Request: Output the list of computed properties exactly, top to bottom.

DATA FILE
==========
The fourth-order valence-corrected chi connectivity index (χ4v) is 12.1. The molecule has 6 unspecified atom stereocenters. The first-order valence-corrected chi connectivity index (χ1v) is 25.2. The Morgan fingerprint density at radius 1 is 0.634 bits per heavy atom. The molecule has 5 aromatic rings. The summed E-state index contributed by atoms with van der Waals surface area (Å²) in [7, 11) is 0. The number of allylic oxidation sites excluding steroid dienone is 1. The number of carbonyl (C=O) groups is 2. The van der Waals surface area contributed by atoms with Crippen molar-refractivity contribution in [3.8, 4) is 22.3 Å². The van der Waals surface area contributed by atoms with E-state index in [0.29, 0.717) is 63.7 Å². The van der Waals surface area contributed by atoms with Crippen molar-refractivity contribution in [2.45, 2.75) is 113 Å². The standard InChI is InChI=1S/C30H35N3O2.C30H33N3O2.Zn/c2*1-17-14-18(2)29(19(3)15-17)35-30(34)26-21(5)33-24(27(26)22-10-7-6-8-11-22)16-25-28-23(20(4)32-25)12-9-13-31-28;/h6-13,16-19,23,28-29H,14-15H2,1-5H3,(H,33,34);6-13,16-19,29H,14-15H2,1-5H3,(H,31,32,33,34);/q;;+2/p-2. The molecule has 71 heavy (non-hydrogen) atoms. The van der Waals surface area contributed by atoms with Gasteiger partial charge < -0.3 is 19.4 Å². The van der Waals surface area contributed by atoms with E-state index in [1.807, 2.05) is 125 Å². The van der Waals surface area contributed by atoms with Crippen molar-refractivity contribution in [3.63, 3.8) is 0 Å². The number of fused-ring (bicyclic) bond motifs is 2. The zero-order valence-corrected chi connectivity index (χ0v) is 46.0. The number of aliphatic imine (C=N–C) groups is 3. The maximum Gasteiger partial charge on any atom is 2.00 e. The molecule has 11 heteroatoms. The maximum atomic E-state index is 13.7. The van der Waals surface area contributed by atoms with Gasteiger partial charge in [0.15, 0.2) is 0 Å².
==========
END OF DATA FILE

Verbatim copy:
The fourth-order valence-corrected chi connectivity index (χ4v) is 12.1. The molecule has 6 unspecified atom stereocenters. The first-order valence-corrected chi connectivity index (χ1v) is 25.2. The Morgan fingerprint density at radius 1 is 0.634 bits per heavy atom. The molecule has 5 aromatic rings. The summed E-state index contributed by atoms with van der Waals surface area (Å²) in [7, 11) is 0. The number of allylic oxidation sites excluding steroid dienone is 1. The number of carbonyl (C=O) groups is 2. The van der Waals surface area contributed by atoms with Crippen molar-refractivity contribution in [3.8, 4) is 22.3 Å². The van der Waals surface area contributed by atoms with E-state index in [0.29, 0.717) is 63.7 Å². The van der Waals surface area contributed by atoms with Crippen molar-refractivity contribution in [2.45, 2.75) is 113 Å². The standard InChI is InChI=1S/C30H35N3O2.C30H33N3O2.Zn/c2*1-17-14-18(2)29(19(3)15-17)35-30(34)26-21(5)33-24(27(26)22-10-7-6-8-11-22)16-25-28-23(20(4)32-25)12-9-13-31-28;/h6-13,16-19,23,28-29H,14-15H2,1-5H3,(H,33,34);6-13,16-19,29H,14-15H2,1-5H3,(H,31,32,33,34);/q;;+2/p-2. The molecule has 71 heavy (non-hydrogen) atoms. The van der Waals surface area contributed by atoms with Gasteiger partial charge < -0.3 is 19.4 Å². The van der Waals surface area contributed by atoms with E-state index in [1.807, 2.05) is 125 Å². The van der Waals surface area contributed by atoms with Crippen molar-refractivity contribution in [3.63, 3.8) is 0 Å². The number of fused-ring (bicyclic) bond motifs is 2. The zero-order valence-corrected chi connectivity index (χ0v) is 46.0. The number of aliphatic imine (C=N–C) groups is 3. The maximum Gasteiger partial charge on any atom is 2.00 e. The molecule has 11 heteroatoms. The maximum atomic E-state index is 13.7. The van der Waals surface area contributed by atoms with Gasteiger partial charge in [0.15, 0.2) is 0 Å².